What is Strategic Planning? Even the words strategic and planning used together can cause confusion. Strategy and plan both mean the same thing, right? Not really. Any organisation can plan but not every organisation thinks about planning in a strategic way where they look towards the future and map out a series of measured steps and objectives to get them there.

In order for a business to be really successful, to really capitalise on its strengths and to be agile in an ever changing set of market conditions there needs to be a clearly thought out roadmap for success. That roadmap is often developed as a Strategic Plan. The Strategic Plan determines where an organisation is going and how exactly it’s going to get there.
 

Why A Strategic Plan Is Important

While many organisations will claim to have some sort of Strategic Plan it is the organisations that are performing at a high level who have a good Strategic Plan and are working towards delivering the vision laid out in the plan. These high performing organisations are using their Strategic Plans as the guide and map for the future of the company.

The importance of the Strategic Plan is that it provides direction and focus for the organisation and its employees (if used as a tool by the organisation, rather than laying on a shelf gathering dust). The plan lays out specific goals that are to be achieved and sets out the course of action for achieving them. A good strategic plan looks out 3 to 5 years (sometimes longer) and describes clearly what market, product/service; pricing, marketing and other strategies will be followed. In short, the Strategic Plan defines how the business will develop and grow over the period of the plan.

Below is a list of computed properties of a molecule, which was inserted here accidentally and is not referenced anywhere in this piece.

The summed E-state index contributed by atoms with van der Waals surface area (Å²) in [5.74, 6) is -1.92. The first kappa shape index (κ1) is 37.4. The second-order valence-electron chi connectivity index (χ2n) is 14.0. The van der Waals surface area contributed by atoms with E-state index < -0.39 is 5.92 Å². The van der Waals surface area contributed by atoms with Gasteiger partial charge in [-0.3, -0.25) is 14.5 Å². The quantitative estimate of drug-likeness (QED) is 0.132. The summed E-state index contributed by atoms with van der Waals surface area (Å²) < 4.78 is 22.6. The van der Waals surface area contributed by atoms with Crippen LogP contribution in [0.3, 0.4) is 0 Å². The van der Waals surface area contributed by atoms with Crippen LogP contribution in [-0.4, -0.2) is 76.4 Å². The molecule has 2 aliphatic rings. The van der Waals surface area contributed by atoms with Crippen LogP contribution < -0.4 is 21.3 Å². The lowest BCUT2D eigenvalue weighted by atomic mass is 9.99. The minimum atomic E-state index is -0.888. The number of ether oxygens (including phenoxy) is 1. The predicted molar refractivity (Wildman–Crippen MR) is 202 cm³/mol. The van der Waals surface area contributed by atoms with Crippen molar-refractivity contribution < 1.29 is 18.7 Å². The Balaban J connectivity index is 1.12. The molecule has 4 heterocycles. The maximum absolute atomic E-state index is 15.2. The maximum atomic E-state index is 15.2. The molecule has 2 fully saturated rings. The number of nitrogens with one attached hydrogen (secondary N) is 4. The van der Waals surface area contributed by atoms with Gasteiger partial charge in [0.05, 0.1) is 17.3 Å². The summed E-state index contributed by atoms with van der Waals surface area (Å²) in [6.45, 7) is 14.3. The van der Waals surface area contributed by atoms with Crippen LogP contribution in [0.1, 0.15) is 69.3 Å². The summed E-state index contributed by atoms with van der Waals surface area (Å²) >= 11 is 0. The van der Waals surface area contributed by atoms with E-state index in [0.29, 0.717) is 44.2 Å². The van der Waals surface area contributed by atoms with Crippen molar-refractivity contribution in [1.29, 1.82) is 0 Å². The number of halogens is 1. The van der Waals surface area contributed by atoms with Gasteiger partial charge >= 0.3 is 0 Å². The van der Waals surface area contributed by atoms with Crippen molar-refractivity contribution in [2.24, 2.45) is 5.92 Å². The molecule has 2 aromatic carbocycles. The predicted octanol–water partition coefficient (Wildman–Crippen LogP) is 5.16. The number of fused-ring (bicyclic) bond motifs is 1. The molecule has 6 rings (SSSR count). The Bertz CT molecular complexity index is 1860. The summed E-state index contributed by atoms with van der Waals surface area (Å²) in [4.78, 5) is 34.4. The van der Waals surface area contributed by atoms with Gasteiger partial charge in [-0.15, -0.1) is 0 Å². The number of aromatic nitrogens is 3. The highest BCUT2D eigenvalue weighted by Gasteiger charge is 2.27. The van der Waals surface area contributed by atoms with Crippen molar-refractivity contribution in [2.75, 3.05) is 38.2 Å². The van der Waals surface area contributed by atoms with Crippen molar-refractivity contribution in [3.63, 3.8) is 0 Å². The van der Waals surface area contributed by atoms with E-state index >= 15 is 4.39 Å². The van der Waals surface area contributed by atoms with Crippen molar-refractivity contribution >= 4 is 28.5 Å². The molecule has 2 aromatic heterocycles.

Before you jump in with both feet, remember the value of a strategic planning exercise is more than in the documentation of the plan itself. The journey taken by the organisation in analysing where their journey will take them is extremely valuable in itself. Furthermore, developing the plan is a dynamic process. The idea or objective arrived at today might very well alter the decisions made previously. The planning process will move the Strategic Plan through a number of iterations before it is finalised.
 

Developing the Strategic Plan

Charting the path for an organisation to follow can leave even the most organised and focused manager stumped. Basically, any strategic planning effort must answer three key questions:

1. Where are we now?
2. Where do we need to be?
3. How do we get there?